CINCINNATI -- They stood four deep in front of the locker of the 17-year major league third baseman, the 37-year-old who had won eight gold gloves and on this night found himself in the lineup in part because of his ability to cleanly field a baseball.
As he took a shower, Scott Rolen had to know they'd be waiting. The cameras and boom mikes. Spotlights and tape recorders. They were already filled with answers from most everyone else, explanations as to why this happened, how that happened and what makes a team that two days ago looked invincible find itself one step closer to being on the wrong side of baseball history.
But no one could leave without an explanation from Rolen. After all, in a night of failed opportunities, his was the biggest blunder of all. As he returned to his locker after his shower, Rolen sidestepped his way through the throng and quipped under his breath, "What did I do? Or better yet, what didn't I do?"
He already knew, of course. In the 20 or so minutes since the game had ended he had replayed the blunder in his head a countless number of times and perhaps most frustratingly, couldn't come up with a better resolution. Faced with the same situation again, he knew he would do the same thing. He would just hope for a better outcome.
On this night, Rolen sensed trouble from the moment the ground ball left the bat of San Francisco's Joaquin Arias. It was the top of the 10th inning. The score was tied 1-1. A Ryan Hanigan passed ball left runners at second and third when Arias smacked a grounder Rolen's way.
He was stuck. He knew Arias had speed. To have any chance of throwing Arias out, he knew he had to charge the ball. But by doing that, he met the ball in between awkward hops. It sat in his glove for a moment. Then squirted out to the ground below. He picked it up, threw as hard as he could to first. But it was too late. Arias was safe. By a half step. Meanwhile, Buster Posey crossed home plate, giving San Francisco a 2-1 lead, its first in the entire series. A 1-2-3 bottom of the 10th later and the Giants had survived to see another day. And Rolen was left to explain what happened.
"With a man on third, that's not the ground ball that I wanted to see off the bat," Rolen said. "I just tried to be aggressive and make the play. It was a do-or-die play. I wasn't able to make the play and it cost us the game.
"It's not the outcome I wanted. It's not the set of interviews I want to be doing."
Since his was the play that directly led to the go-ahead run, Rolen was of course in the center of the spotlight. But he was hardly the only Red at fault on Tuesday. His was merely the most obvious of miscues that not only cost Cincinnati a chance to be the first team to punch its ticket to the LCS, but at the same time elevated blood pressures throughout the Queen City.
Beyond Rolen's error, there was Hanigan's passed ball, which allowed Posey to move up to third base and eliminated any margin for error. There was Brandon Phillips, who tried to advance from first to third on a passed ball in the first inning, only to be gunned down by Posey. The Reds would only go on to score one run in what could have been a big inning. Or there was the entire Cincinnati offense, which after that first inning managed only one hit the rest of the way and at no point put a runner in scoring position with less than two outs.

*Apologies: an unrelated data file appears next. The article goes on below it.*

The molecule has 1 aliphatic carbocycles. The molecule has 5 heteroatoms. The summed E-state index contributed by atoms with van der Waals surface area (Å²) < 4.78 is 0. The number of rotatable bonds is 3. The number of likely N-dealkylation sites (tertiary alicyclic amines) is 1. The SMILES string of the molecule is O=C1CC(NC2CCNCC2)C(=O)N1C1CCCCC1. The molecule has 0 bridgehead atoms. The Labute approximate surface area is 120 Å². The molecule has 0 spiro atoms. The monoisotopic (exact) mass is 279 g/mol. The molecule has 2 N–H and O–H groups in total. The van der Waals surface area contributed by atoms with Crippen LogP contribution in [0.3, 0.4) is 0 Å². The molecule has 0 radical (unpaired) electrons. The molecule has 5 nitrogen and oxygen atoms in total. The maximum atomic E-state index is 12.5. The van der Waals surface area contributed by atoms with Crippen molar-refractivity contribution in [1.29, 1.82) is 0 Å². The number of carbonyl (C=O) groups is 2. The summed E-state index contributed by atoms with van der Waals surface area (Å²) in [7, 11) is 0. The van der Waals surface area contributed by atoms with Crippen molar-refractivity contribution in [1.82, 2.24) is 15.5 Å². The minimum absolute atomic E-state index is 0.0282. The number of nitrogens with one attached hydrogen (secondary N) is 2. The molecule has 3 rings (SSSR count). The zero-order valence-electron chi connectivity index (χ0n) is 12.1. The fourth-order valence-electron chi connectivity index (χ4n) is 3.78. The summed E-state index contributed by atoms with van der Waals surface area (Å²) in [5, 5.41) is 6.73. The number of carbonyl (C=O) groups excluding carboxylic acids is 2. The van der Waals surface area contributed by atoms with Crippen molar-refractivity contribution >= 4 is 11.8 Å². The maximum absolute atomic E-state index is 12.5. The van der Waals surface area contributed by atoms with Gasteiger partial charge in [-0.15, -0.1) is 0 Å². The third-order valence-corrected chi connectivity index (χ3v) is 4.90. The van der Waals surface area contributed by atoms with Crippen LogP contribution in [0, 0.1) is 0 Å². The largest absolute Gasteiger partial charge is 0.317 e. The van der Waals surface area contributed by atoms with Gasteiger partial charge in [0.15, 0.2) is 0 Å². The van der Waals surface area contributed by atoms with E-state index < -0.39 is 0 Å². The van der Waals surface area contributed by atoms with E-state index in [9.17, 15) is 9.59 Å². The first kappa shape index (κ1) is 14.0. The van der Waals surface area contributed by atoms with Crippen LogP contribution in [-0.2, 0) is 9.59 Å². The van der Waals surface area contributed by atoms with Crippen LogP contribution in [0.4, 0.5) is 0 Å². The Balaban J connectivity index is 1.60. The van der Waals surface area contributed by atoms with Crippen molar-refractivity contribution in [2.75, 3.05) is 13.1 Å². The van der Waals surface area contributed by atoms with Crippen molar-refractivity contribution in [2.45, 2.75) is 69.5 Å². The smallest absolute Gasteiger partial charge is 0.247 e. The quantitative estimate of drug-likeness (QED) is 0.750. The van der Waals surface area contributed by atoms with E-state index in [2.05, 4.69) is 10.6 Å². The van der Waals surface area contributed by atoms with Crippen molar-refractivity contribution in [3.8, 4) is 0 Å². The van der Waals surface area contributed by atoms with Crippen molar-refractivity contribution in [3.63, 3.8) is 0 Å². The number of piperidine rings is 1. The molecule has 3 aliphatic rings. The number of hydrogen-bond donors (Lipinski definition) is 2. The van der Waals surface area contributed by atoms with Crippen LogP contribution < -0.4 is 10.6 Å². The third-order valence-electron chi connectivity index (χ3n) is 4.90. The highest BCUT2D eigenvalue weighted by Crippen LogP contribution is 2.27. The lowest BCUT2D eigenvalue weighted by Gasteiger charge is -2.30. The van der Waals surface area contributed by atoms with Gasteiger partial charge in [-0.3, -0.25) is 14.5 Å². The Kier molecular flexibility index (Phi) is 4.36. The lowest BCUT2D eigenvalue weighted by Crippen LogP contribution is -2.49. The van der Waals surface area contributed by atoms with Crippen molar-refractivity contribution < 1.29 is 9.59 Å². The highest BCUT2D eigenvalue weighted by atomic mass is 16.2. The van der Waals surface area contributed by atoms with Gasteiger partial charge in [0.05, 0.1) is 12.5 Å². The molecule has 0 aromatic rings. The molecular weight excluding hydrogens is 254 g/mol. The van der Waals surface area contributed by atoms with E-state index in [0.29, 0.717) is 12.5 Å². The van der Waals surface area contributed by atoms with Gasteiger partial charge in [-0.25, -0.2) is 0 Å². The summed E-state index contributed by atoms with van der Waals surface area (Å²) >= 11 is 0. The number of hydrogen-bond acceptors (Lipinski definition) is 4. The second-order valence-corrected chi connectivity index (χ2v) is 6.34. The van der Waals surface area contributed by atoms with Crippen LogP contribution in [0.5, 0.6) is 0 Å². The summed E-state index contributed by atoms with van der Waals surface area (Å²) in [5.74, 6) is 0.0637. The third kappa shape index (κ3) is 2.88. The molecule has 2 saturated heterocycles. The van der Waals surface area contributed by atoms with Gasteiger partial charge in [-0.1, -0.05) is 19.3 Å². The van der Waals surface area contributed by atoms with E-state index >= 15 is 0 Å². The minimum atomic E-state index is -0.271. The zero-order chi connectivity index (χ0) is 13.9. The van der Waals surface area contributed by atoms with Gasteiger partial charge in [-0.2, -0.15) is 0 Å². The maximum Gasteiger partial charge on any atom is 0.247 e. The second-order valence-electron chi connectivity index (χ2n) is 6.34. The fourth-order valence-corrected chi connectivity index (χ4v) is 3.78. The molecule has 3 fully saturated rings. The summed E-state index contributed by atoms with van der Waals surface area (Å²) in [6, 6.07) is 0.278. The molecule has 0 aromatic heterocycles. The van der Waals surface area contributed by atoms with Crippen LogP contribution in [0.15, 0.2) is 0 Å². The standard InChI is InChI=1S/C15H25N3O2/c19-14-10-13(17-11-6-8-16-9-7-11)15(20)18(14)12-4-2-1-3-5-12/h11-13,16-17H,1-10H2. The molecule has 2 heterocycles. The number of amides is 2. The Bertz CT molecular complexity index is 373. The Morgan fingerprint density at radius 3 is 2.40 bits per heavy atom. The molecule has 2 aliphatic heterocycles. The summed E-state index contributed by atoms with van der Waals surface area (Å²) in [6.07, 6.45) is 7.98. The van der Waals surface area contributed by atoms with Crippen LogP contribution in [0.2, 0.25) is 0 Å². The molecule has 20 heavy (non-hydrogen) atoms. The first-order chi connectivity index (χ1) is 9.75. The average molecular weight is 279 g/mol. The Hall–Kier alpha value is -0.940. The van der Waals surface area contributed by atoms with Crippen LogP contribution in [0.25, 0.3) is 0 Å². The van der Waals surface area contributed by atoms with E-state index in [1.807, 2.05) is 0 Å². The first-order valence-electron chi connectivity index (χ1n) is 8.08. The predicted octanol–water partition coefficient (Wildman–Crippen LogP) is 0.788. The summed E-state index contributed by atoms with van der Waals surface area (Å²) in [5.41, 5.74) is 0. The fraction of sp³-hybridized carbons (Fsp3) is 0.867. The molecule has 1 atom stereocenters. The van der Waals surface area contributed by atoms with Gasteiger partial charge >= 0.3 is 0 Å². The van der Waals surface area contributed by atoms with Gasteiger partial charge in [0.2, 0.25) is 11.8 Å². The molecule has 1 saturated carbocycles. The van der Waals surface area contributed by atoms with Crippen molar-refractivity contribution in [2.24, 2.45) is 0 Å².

"We just didn't get the job done tonight," first baseman Joey Votto said. "But it's a five-game series. It isn't time to panic."
Maybe. But maybe not. Sure, no National League team has ever come back from an 0-2 deficit to win a division series. And yes, the Reds didn't lose three games in a row all season. But failing to close out the Giants on Tuesday leaves Cincinnati more vulnerable than most teams with a 2-1 series lead.
Now, manager Dusty Baker finds himself scrambling to find a starter for Wednesday afternoon's Game 4. While the Giants are set with Barry Zito in Game 4 (San Francisco has won each of his last 11 starts) and ace Matt Cain in Game 5, the Reds aren't sure what to do, thanks to the mild oblique strain suffered by Johnny Cueto eight pitches into Game 1.
After Tuesday night's loss, Baker gave a cryptic response when asked who he planned on sending to the hill Wednesday.
"I wish I had an answer," Baker said. "But I don't."
His options include Mat Latos, who threw four innings of one-run ball in relief of Cueto on Saturday. Or Mike Leake, who isn't even on the playoff roster. But to make Leake available, the Reds would need permission from MLB to remove Cueto from its playoff roster, rendering him unavailable until the World Series.
Further complicating the situation are rumblings that Latos may be suffering from flu-like symptoms, a report that Baker wouldn't touch after Tuesday's loss.
"I can't answer that," he said.
The end result is a situation in which most of the Reds left Great American Ball Park Tuesday night unsure who they would be lining up behind come Wednesday.
"I don't know," Rolen said.
"We haven't been told," Votto said.
Does it make a difference?
"No," Rolen insisted. "Is that the right answer? Look, we're going to show up. We've got a stretch time on the board. We'll show up and swing the bats."
If the players don't seem concerned, the fans certainly might be. And to think, perhaps it all could have been avoided if not for a passed ball here, an error there or an aggressive baserunning mistake. Instead, the Reds are left still searching for their first playoff win in their 9-year-old Great American Ball Park.
At least for now, the champagne must wait.
"We have two more home games," Votto said. "You hope we don't have to play a final home game here, but if we have to, we have to."